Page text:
Tourmaster Transition Series 5 Jacket | Gear Review

Tourmaster Transition Series 5 Jacket
Tourmaster Transition Series 5 Jacket.

I have learned that it definitely pays to wear versatile gear. On a single tour covering several days–or even on a single-day ride–one could experience searing daytime heat, evening cold, a touch of rain and then, of course, the constant wind blast while riding. That’s why versatile gear is a real plus.

I obtained Tourmaster’s Transition Series 2 Jacket several years ago and have worn it extensively since, which is why I was excited to test the Transition Series 5. While comparing the two I noted more similarities than differences. The styling and features are very familiar, but one newer feature on the Series 5 is the patented stretch nylon Aqua-Barrier hood that folds up behind the zippered collar, from where it can be deployed. This super thin, stretchy hood is designed to be worn under the helmet to prevent rain from seeping down the back of your neck while riding.

The Transition 5’s shell utilizes abrasion-resistant 600 denier Carbolex polyester fabric, with 1680 denier ballistic polyester in the elbows. The breathable Rainguard barrier lives up to its name, as I did encounter some rain during my test period and stayed dry. The removable, full-sleeve thermal liner zips and snaps in place–and removes just as easily. Stretch panels in the back and elbows, in conjunction with various tabs and the waist belt, allow for adjustability and comfort whether the liner is removed or in place. Reflective striping adds to visibility, and protection is provided by the back protector and the CE-approved armor that lives in the elbows and shoulders.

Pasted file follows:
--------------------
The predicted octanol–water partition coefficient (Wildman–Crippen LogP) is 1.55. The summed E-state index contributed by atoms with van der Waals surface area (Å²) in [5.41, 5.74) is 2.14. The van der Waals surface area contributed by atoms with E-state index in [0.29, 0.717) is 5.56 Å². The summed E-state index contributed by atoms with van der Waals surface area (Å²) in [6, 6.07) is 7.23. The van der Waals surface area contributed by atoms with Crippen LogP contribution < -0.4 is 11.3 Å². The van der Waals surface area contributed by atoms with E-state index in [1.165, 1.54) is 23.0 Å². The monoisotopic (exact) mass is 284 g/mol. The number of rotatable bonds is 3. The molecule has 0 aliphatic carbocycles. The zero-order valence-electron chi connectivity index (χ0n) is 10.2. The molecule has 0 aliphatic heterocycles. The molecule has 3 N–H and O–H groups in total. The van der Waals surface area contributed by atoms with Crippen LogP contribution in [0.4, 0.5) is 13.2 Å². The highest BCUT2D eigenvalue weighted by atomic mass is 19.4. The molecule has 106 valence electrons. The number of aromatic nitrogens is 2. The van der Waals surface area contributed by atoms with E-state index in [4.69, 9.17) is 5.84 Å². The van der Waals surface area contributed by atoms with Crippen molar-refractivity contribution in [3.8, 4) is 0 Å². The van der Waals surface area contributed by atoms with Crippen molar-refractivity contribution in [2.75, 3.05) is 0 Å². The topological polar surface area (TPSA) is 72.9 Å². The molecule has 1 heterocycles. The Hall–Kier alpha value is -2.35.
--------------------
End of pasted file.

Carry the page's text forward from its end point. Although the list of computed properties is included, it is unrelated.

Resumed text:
Tourmaster Transition Series 5 Jacket armor
The Transition Series 5 includes a foam back pad and CE-approved elbow and shoulder armor.

On the outer shell are a large zippered pocket and wallet pocket, a pair of fleece-lined handwarmer pockets and a couple cargo pockets. There’s also a dual zippered fanny pack in back. Both the liner and the shell are equipped with a cell-phone pocket and an internal pouch.

For ventilation the Transition 5 offers two sets of paired, controllable slit vents in the chest, along with pairs in the shoulders and upper arms, and three sizeable exhaust vents in back. My only criticism is that the front vents are little more than slits, and despite their number they don’t move a lot of air, especially if your bike dictates a forward, crouched riding position.

Overall, the Transition 5 proved to be a very versatile jacket in terms of not only general temperature control, but also in adjustability with its belt and various tabs. It is available in several colors, in both men’s and women’s sizes, and retails for $269.99.

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